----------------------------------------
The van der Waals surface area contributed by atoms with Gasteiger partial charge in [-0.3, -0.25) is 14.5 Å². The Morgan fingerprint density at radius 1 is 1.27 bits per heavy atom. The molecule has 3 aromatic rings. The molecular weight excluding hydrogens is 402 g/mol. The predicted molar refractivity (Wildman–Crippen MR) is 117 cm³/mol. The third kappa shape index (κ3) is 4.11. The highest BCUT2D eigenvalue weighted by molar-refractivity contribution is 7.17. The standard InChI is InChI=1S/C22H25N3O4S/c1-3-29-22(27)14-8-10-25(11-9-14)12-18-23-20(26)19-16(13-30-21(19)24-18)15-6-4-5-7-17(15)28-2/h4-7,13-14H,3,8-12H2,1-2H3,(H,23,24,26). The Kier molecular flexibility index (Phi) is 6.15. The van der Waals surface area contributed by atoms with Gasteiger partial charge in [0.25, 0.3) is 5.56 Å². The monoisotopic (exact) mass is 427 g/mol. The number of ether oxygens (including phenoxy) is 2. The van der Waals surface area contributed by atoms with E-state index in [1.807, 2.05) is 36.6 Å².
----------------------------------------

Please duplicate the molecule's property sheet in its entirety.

The van der Waals surface area contributed by atoms with Gasteiger partial charge in [-0.3, -0.25) is 14.5 Å². The Morgan fingerprint density at radius 1 is 1.27 bits per heavy atom. The molecule has 3 aromatic rings. The molecular weight excluding hydrogens is 402 g/mol. The predicted molar refractivity (Wildman–Crippen MR) is 117 cm³/mol. The third kappa shape index (κ3) is 4.11. The highest BCUT2D eigenvalue weighted by molar-refractivity contribution is 7.17. The standard InChI is InChI=1S/C22H25N3O4S/c1-3-29-22(27)14-8-10-25(11-9-14)12-18-23-20(26)19-16(13-30-21(19)24-18)15-6-4-5-7-17(15)28-2/h4-7,13-14H,3,8-12H2,1-2H3,(H,23,24,26). The Kier molecular flexibility index (Phi) is 6.15. The van der Waals surface area contributed by atoms with Gasteiger partial charge in [0.25, 0.3) is 5.56 Å². The monoisotopic (exact) mass is 427 g/mol. The number of ether oxygens (including phenoxy) is 2. The van der Waals surface area contributed by atoms with E-state index in [1.807, 2.05) is 36.6 Å².